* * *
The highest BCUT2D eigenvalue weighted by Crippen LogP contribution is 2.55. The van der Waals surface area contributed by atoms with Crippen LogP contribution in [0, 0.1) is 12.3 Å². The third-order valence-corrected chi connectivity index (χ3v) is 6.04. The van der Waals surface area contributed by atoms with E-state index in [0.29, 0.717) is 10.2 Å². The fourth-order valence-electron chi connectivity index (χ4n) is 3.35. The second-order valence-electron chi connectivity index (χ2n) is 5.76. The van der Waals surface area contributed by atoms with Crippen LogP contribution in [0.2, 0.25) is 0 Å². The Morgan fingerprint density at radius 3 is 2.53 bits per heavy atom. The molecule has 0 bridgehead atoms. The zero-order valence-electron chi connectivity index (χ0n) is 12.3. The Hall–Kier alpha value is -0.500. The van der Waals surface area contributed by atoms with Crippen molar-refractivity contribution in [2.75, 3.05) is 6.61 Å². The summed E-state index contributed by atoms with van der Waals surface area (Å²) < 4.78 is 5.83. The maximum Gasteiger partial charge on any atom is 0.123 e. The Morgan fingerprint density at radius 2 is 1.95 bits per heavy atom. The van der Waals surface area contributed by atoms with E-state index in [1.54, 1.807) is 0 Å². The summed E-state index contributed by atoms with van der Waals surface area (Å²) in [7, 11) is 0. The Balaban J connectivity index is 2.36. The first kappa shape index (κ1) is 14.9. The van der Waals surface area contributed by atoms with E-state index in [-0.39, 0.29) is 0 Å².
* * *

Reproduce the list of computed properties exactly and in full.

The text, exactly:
The highest BCUT2D eigenvalue weighted by Crippen LogP contribution is 2.55. The van der Waals surface area contributed by atoms with Crippen LogP contribution in [0, 0.1) is 12.3 Å². The third-order valence-corrected chi connectivity index (χ3v) is 6.04. The van der Waals surface area contributed by atoms with E-state index in [0.29, 0.717) is 10.2 Å². The fourth-order valence-electron chi connectivity index (χ4n) is 3.35. The second-order valence-electron chi connectivity index (χ2n) is 5.76. The van der Waals surface area contributed by atoms with Crippen LogP contribution in [0.2, 0.25) is 0 Å². The Morgan fingerprint density at radius 3 is 2.53 bits per heavy atom. The molecule has 0 bridgehead atoms. The zero-order valence-electron chi connectivity index (χ0n) is 12.3. The Hall–Kier alpha value is -0.500. The van der Waals surface area contributed by atoms with Crippen molar-refractivity contribution in [2.75, 3.05) is 6.61 Å². The summed E-state index contributed by atoms with van der Waals surface area (Å²) < 4.78 is 5.83. The maximum Gasteiger partial charge on any atom is 0.123 e. The Morgan fingerprint density at radius 2 is 1.95 bits per heavy atom. The van der Waals surface area contributed by atoms with E-state index in [1.54, 1.807) is 0 Å². The summed E-state index contributed by atoms with van der Waals surface area (Å²) in [7, 11) is 0. The Balaban J connectivity index is 2.36. The first kappa shape index (κ1) is 14.9. The van der Waals surface area contributed by atoms with E-state index in [-0.39, 0.29) is 0 Å².